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Adult Basic Education: Be a Lateral Reader

Lateral Reading vs Vertical Reading

VERTICAL READING


"The historians and students read vertically -- staying within the original website in question to evaluate its reliability." (Spector)


Vertical readers are often duped by unreliable indicators such as:

  •  a professional-looking name and logo
  •  scholarly or reputable references
  •  a .org URL
  •  a polished "About Us" page claiming a nonprofit status

LATERAL

LATERAL READING


"The fact checkers read laterally -- quickly scanning the website in question but then opening a series of additional browser tabs, seeking context and perspective from other sites." (Spector)


Lateral readers exercise habits that lead to more thorough and efficient evaluation of information/sources such as:

  • search for the site/article on fact-checking sites
  • search the web for the owner or publisher of the site
  • search for pages linking to the site
  • follow references back to any original sources
  • research what other sites say about the source

Kalamazoo College

Lateral reading: Instead of staying with one website or article, you might need to jump around a bit. Open multiple tabs in your browser to follow links found within the source and do supplemental searches on names, organizations or topics you find. These additional perspectives will help you to evaluate the original article and can end up saving you time.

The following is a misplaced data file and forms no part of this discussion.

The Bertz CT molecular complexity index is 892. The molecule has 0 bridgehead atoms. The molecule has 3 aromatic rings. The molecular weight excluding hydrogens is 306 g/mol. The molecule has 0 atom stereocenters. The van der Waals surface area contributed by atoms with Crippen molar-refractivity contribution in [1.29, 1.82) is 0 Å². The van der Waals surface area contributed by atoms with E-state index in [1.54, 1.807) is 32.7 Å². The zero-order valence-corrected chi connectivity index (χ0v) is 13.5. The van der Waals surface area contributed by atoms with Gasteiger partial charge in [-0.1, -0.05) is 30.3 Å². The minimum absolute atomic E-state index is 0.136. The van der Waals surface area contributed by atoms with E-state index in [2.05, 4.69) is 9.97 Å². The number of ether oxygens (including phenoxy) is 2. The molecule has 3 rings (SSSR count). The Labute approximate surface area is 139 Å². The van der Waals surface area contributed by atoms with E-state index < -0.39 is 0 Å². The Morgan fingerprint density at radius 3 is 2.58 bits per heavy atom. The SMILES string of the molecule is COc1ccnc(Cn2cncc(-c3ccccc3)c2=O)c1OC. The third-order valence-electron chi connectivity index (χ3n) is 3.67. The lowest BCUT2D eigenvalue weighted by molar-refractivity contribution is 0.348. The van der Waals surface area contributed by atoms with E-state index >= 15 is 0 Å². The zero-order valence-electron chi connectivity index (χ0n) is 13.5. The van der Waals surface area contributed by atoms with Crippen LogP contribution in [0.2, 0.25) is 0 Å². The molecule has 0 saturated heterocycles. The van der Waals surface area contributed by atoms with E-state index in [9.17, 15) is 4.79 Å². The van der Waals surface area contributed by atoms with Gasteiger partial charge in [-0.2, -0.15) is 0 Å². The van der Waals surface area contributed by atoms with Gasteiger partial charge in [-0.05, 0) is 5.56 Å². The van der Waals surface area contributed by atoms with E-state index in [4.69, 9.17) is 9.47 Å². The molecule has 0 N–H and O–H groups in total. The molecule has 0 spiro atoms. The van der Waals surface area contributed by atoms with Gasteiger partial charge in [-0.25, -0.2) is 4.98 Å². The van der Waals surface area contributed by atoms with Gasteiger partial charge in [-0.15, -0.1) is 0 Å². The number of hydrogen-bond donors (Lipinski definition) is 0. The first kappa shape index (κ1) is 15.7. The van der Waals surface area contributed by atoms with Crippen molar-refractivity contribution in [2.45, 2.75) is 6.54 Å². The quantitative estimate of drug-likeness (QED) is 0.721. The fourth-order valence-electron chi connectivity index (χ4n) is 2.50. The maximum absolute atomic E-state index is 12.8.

Things to remember:

  • The top result on Google is not always the best. Take a moment to scan the results and skim the snippets beneath the links.
  • Just because a website looks professional or credible doesn't mean that it is.
  • Sometimes you can find out more about a website by leaving the site itself.
  • You can use the command-F keyboard shortcut to search within an article for a name, group, or word.
  • Right-click on a link to open in a new tab.

Reference:

Wineburg, Sam and McGrew, Sarah. Lateral Reading: Reading Less and Learning More When Evaluating Digital Information (October 6, 2017). Stanford History Education Group Working Paper No. 2017-A1. Available at SSRN: https://ssrn.com/abstract=3048994